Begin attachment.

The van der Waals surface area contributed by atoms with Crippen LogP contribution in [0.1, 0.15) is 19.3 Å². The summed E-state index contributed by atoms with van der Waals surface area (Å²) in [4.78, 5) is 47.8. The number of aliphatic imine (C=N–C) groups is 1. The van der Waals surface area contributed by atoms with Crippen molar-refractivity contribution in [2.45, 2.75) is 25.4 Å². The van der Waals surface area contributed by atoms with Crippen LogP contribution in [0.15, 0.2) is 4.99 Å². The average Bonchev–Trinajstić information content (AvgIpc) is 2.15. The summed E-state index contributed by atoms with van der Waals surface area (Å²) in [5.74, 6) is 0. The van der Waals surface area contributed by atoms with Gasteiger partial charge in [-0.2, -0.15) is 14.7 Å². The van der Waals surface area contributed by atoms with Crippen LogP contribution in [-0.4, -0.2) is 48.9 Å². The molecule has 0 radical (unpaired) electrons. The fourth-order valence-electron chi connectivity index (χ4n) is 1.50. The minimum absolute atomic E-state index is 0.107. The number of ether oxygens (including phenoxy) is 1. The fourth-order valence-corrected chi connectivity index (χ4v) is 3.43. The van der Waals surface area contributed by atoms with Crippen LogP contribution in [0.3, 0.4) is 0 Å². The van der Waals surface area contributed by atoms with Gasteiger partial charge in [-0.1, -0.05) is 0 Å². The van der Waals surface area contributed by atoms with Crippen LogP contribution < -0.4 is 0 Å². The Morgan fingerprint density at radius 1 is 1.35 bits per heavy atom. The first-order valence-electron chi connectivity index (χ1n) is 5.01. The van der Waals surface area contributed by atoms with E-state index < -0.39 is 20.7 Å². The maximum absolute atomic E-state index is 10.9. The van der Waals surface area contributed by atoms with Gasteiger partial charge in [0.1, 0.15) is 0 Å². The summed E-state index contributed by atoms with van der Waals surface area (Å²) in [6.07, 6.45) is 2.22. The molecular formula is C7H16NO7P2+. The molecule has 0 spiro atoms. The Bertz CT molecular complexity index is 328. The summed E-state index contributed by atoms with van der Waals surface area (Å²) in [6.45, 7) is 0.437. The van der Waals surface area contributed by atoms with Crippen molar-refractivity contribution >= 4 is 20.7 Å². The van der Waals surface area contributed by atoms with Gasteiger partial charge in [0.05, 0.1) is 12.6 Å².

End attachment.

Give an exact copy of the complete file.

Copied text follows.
The van der Waals surface area contributed by atoms with Crippen LogP contribution in [0.1, 0.15) is 19.3 Å². The summed E-state index contributed by atoms with van der Waals surface area (Å²) in [4.78, 5) is 47.8. The number of aliphatic imine (C=N–C) groups is 1. The van der Waals surface area contributed by atoms with Crippen molar-refractivity contribution in [2.45, 2.75) is 25.4 Å². The van der Waals surface area contributed by atoms with Crippen LogP contribution in [0.15, 0.2) is 4.99 Å². The average Bonchev–Trinajstić information content (AvgIpc) is 2.15. The summed E-state index contributed by atoms with van der Waals surface area (Å²) in [5.74, 6) is 0. The van der Waals surface area contributed by atoms with Gasteiger partial charge in [-0.2, -0.15) is 14.7 Å². The van der Waals surface area contributed by atoms with Crippen LogP contribution in [-0.4, -0.2) is 48.9 Å². The molecule has 0 radical (unpaired) electrons. The fourth-order valence-electron chi connectivity index (χ4n) is 1.50. The minimum absolute atomic E-state index is 0.107. The number of ether oxygens (including phenoxy) is 1. The fourth-order valence-corrected chi connectivity index (χ4v) is 3.43. The van der Waals surface area contributed by atoms with Crippen LogP contribution in [0.3, 0.4) is 0 Å². The van der Waals surface area contributed by atoms with Gasteiger partial charge in [-0.1, -0.05) is 0 Å². The van der Waals surface area contributed by atoms with Crippen LogP contribution < -0.4 is 0 Å². The Morgan fingerprint density at radius 1 is 1.35 bits per heavy atom. The first-order valence-electron chi connectivity index (χ1n) is 5.01. The van der Waals surface area contributed by atoms with E-state index < -0.39 is 20.7 Å². The maximum absolute atomic E-state index is 10.9. The van der Waals surface area contributed by atoms with Gasteiger partial charge in [0.1, 0.15) is 0 Å². The summed E-state index contributed by atoms with van der Waals surface area (Å²) in [6.07, 6.45) is 2.22. The molecular formula is C7H16NO7P2+. The molecule has 0 spiro atoms. The Bertz CT molecular complexity index is 328. The summed E-state index contributed by atoms with van der Waals surface area (Å²) in [6.45, 7) is 0.437. The van der Waals surface area contributed by atoms with Crippen molar-refractivity contribution >= 4 is 20.7 Å². The van der Waals surface area contributed by atoms with Gasteiger partial charge in [0.05, 0.1) is 12.6 Å².